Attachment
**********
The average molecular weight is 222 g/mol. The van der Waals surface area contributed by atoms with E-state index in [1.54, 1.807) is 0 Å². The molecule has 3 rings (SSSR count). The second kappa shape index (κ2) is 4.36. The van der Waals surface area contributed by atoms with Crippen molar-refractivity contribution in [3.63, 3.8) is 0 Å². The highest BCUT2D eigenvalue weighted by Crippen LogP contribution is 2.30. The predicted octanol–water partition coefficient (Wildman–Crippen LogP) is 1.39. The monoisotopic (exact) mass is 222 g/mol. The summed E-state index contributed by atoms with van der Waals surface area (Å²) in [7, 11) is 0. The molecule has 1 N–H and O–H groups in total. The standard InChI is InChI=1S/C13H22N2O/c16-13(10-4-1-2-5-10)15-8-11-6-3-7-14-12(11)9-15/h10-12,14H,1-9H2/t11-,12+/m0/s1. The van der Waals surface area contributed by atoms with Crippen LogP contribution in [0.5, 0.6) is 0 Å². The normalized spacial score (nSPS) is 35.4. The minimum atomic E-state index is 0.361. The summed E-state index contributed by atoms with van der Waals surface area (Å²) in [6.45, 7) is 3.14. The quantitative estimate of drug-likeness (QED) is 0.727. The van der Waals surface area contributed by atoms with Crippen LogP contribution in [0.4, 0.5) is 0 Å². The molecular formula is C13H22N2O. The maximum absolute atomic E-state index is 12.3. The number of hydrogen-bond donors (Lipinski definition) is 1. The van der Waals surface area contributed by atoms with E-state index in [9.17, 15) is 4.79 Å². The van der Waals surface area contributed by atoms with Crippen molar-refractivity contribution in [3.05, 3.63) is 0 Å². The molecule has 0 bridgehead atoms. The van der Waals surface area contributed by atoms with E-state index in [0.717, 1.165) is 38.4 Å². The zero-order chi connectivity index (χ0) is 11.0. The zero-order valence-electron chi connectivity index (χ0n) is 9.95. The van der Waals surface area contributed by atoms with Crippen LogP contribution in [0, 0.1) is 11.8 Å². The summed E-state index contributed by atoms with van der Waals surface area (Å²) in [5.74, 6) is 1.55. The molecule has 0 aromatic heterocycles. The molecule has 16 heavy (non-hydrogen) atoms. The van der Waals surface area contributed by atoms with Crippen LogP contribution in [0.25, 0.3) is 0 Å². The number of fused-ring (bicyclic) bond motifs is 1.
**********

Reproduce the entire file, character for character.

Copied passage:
The average molecular weight is 222 g/mol. The van der Waals surface area contributed by atoms with E-state index in [1.54, 1.807) is 0 Å². The molecule has 3 rings (SSSR count). The second kappa shape index (κ2) is 4.36. The van der Waals surface area contributed by atoms with Crippen molar-refractivity contribution in [3.63, 3.8) is 0 Å². The highest BCUT2D eigenvalue weighted by Crippen LogP contribution is 2.30. The predicted octanol–water partition coefficient (Wildman–Crippen LogP) is 1.39. The monoisotopic (exact) mass is 222 g/mol. The summed E-state index contributed by atoms with van der Waals surface area (Å²) in [7, 11) is 0. The molecule has 1 N–H and O–H groups in total. The standard InChI is InChI=1S/C13H22N2O/c16-13(10-4-1-2-5-10)15-8-11-6-3-7-14-12(11)9-15/h10-12,14H,1-9H2/t11-,12+/m0/s1. The van der Waals surface area contributed by atoms with Crippen LogP contribution in [0.5, 0.6) is 0 Å². The normalized spacial score (nSPS) is 35.4. The minimum atomic E-state index is 0.361. The summed E-state index contributed by atoms with van der Waals surface area (Å²) in [6.45, 7) is 3.14. The quantitative estimate of drug-likeness (QED) is 0.727. The van der Waals surface area contributed by atoms with Crippen LogP contribution in [0.4, 0.5) is 0 Å². The molecular formula is C13H22N2O. The maximum absolute atomic E-state index is 12.3. The number of hydrogen-bond donors (Lipinski definition) is 1. The van der Waals surface area contributed by atoms with E-state index in [9.17, 15) is 4.79 Å². The van der Waals surface area contributed by atoms with Crippen molar-refractivity contribution in [3.05, 3.63) is 0 Å². The molecule has 0 bridgehead atoms. The van der Waals surface area contributed by atoms with E-state index in [0.717, 1.165) is 38.4 Å². The zero-order chi connectivity index (χ0) is 11.0. The zero-order valence-electron chi connectivity index (χ0n) is 9.95. The van der Waals surface area contributed by atoms with Crippen LogP contribution in [0, 0.1) is 11.8 Å². The summed E-state index contributed by atoms with van der Waals surface area (Å²) in [5.74, 6) is 1.55. The molecule has 0 aromatic heterocycles. The molecule has 16 heavy (non-hydrogen) atoms. The van der Waals surface area contributed by atoms with Crippen LogP contribution in [0.25, 0.3) is 0 Å². The number of fused-ring (bicyclic) bond motifs is 1.